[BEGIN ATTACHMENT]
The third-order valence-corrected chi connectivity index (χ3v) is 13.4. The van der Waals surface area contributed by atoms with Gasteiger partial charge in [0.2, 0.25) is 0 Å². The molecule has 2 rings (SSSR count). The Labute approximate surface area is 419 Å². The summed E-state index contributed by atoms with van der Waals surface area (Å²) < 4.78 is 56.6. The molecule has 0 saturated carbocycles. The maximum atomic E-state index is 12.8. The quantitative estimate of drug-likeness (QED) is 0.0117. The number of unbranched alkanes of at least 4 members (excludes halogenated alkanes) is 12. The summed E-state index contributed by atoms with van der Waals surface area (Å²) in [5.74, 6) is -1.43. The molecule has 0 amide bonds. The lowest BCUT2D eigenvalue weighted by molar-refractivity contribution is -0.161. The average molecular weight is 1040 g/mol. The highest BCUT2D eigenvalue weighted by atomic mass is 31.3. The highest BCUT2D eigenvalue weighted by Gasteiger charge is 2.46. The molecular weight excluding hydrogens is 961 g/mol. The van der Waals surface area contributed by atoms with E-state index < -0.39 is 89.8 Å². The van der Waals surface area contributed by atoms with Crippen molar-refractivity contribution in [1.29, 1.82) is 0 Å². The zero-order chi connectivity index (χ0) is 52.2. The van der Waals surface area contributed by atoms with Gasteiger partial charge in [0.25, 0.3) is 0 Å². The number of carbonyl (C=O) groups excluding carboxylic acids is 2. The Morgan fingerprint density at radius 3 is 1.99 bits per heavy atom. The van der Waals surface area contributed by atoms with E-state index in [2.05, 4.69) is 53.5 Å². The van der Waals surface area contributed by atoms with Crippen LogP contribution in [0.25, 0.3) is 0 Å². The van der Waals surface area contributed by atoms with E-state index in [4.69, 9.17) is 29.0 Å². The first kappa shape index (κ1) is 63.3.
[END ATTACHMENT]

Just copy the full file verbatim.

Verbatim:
The third-order valence-corrected chi connectivity index (χ3v) is 13.4. The van der Waals surface area contributed by atoms with Gasteiger partial charge in [0.2, 0.25) is 0 Å². The molecule has 2 rings (SSSR count). The Labute approximate surface area is 419 Å². The summed E-state index contributed by atoms with van der Waals surface area (Å²) < 4.78 is 56.6. The molecule has 0 saturated carbocycles. The maximum atomic E-state index is 12.8. The quantitative estimate of drug-likeness (QED) is 0.0117. The number of unbranched alkanes of at least 4 members (excludes halogenated alkanes) is 12. The summed E-state index contributed by atoms with van der Waals surface area (Å²) in [5.74, 6) is -1.43. The molecule has 0 amide bonds. The lowest BCUT2D eigenvalue weighted by molar-refractivity contribution is -0.161. The average molecular weight is 1040 g/mol. The highest BCUT2D eigenvalue weighted by atomic mass is 31.3. The highest BCUT2D eigenvalue weighted by Gasteiger charge is 2.46. The molecular weight excluding hydrogens is 961 g/mol. The van der Waals surface area contributed by atoms with E-state index < -0.39 is 89.8 Å². The van der Waals surface area contributed by atoms with Crippen molar-refractivity contribution in [1.29, 1.82) is 0 Å². The zero-order chi connectivity index (χ0) is 52.2. The van der Waals surface area contributed by atoms with Gasteiger partial charge in [0.25, 0.3) is 0 Å². The number of carbonyl (C=O) groups excluding carboxylic acids is 2. The Morgan fingerprint density at radius 3 is 1.99 bits per heavy atom. The van der Waals surface area contributed by atoms with E-state index in [2.05, 4.69) is 53.5 Å². The van der Waals surface area contributed by atoms with Crippen LogP contribution in [0.25, 0.3) is 0 Å². The van der Waals surface area contributed by atoms with E-state index in [4.69, 9.17) is 29.0 Å². The first kappa shape index (κ1) is 63.3.